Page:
Don’t Work Full Time!

The nine to five doesn’t work. The full time job model that most of the world faces is broken and wrong. From the moment we are born to the time we are christened as adults with our first paycheck we are taught to shut up, sit still, and conform.   We are taught to conform to corporations who employ us, and subversively control us. Enter: the great treachery of capitalism. The lie that in order to be loved, respected, successful, and fulfilled, you must be employed (by another company) full time.  I’m here to teach you all how to avoid falling into that trap, and I’m here to journey with you away from the trap, and into the ocean of possibilities that appear when you take control of your own destiny.

Toward the end of my 4th year of working part time jobs, I got hired as a game-master at a company called “RavenChase Adventures LLC”. This company ran an Escape Room. Players were locked into themed rooms and forced to escape before the hour ran out. Unlike everywhere else I had worked, I wanted to be there. I enjoyed getting to learn from my coworkers. Our boss encouraged us to follow our dreams and take risks. He himself took risks and allowed us to contribute in ways that were meaningful and challenging. He trusted in us to be able to learn, and execute effectively in all capacities. He gave us all a spark of hope.  Hope that maybe we were worth more than $7.25 an hour.

In August of this year, I made an amazing decision to move closer to Rebecca.  I quit my job at the Escape Room and took a full time job at a print/copy company. I made this decision expecting that the affirmation from my family, and my partner’s family, would bring me everlasting joy. I thought doubling or tripling my salary would be worth it. I thought having benefits would make me feel more secure.

Instead it has completely broken me. Each and every day I wake up, I sit in an office, or in a car, and am presented with a day devoid of challenge or excitement.  My coworkers, who are all over 40, have accepted this as their fate. When asked why they continue to work here even though they hate it, they reply with “that’s just how life is” or “because I can’t do anything else”. Envisioning myself in the future saying the same thing to a new recruit makes my stomach lurch. How could ANYONE in their right mind allow themselves to become so dehumanized that they accept this misery SIMPLY because “that’s how life is”?

That’s not “how life is”. Life is vibrant, joyous, creative, beautiful, exciting, surprising, and overwhelmingly fulfilling. Life with a Corporate boot on your neck is hell.  If you want to be happy, and fulfilled, and joyous in life, than you must look away from wealth, and look toward enriching your life through art, music, dance, love, creativity, and helping others.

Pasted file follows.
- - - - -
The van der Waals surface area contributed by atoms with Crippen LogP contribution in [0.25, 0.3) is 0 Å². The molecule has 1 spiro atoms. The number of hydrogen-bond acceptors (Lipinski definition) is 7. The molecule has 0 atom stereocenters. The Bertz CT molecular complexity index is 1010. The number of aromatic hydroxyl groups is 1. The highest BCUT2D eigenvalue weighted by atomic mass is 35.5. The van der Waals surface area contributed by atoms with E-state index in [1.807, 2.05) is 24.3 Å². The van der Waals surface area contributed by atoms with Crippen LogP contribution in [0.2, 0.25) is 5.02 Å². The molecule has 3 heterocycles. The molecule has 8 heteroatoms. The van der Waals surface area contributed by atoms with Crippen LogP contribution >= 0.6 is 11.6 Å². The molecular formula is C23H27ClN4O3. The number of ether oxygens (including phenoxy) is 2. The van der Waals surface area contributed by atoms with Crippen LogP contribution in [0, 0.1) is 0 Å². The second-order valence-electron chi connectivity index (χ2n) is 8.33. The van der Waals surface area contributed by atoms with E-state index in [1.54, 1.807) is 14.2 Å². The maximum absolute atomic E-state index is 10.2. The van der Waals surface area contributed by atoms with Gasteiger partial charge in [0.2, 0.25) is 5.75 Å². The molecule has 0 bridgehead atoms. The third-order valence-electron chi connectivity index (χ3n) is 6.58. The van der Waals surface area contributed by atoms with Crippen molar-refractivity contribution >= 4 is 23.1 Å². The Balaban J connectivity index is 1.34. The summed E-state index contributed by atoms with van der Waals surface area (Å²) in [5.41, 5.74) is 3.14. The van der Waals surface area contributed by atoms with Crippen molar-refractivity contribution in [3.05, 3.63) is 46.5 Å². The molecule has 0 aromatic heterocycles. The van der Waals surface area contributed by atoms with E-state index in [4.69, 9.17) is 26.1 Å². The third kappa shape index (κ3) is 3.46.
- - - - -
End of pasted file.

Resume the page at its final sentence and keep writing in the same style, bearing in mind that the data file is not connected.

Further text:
So what am I doing about it????

I used to think that because I was raised as a musician, I was destined to be a musician and nothing else. I didn’t think I could paint, take pictures, write, make movies, build houses, or fix cars. The truth is: I can be and do whatever I want. Realizing this is the first step to escaping the degrading mindset of compliance that corporations want from their employees.

I firmly believe that you are what surrounds you. If you watch tv all day, than the sum of your mental capacity is limited by what you watch. If you work around people who are complacent and satisfied with meaningless work, than you will become a zombie like them. If you wish to be an artist, surround yourself with art, and challenge yourself creatively. If you wish to be a carpenter, surround yourself with wood and working tools, even if you don’t know how to use them. If you want to open a business, commune with small business owners and entrepreneurs and you will be more likely to succeed.

In order to break free from corporate complacency, we must first and foremost teach ourselves to learn actively.  We need to start seeking challenges outside of the working world.  Through sharing my learning experiences with you, I hope to inspire you to begin to learn and explore things you never thought you could. In the past three months alone, I have learned the following in a functional capacity, and I wish to share with you how I have been able to do so, while working a full time job.  Please join me on my journey to escape the meaningless life of a corporate employee.

Digital photography editing,
Darkroom Photography,
German,
Ableton Live,
Acrylic and oil painting,
Bamboo flute,
Drywall building,
Demolition,
Meditation,
Yoga,
Acro-yoga,
Writing a blog.

March Fo(u)rth

boots(Appropriately to the subject of this post, I am posting it on March fifth.)

Today was March 4th, the one day of the year which (as many before me have already pointed out) is also an exhortation: